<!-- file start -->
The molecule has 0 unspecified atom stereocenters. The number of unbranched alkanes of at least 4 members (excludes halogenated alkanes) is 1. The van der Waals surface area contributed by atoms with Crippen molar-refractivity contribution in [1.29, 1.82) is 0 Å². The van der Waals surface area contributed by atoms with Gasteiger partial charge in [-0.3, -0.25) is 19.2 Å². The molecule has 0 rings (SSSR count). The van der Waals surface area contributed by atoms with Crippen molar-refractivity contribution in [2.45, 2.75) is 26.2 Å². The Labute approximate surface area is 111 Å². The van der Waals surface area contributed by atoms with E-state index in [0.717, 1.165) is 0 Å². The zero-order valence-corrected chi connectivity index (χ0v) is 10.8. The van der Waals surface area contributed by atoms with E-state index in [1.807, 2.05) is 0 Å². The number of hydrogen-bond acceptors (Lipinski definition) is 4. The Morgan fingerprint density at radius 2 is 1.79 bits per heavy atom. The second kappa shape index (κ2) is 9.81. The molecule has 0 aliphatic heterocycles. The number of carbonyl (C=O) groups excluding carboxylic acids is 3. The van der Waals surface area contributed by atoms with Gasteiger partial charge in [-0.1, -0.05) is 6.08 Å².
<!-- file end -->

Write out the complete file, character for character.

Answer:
The molecule has 0 unspecified atom stereocenters. The number of unbranched alkanes of at least 4 members (excludes halogenated alkanes) is 1. The van der Waals surface area contributed by atoms with Crippen molar-refractivity contribution in [1.29, 1.82) is 0 Å². The van der Waals surface area contributed by atoms with Gasteiger partial charge in [-0.3, -0.25) is 19.2 Å². The molecule has 0 rings (SSSR count). The van der Waals surface area contributed by atoms with Crippen molar-refractivity contribution in [2.45, 2.75) is 26.2 Å². The Labute approximate surface area is 111 Å². The van der Waals surface area contributed by atoms with E-state index in [0.717, 1.165) is 0 Å². The zero-order valence-corrected chi connectivity index (χ0v) is 10.8. The van der Waals surface area contributed by atoms with E-state index in [1.807, 2.05) is 0 Å². The number of hydrogen-bond acceptors (Lipinski definition) is 4. The Morgan fingerprint density at radius 2 is 1.79 bits per heavy atom. The second kappa shape index (κ2) is 9.81. The molecule has 0 aliphatic heterocycles. The number of carbonyl (C=O) groups excluding carboxylic acids is 3. The van der Waals surface area contributed by atoms with Gasteiger partial charge in [-0.1, -0.05) is 6.08 Å².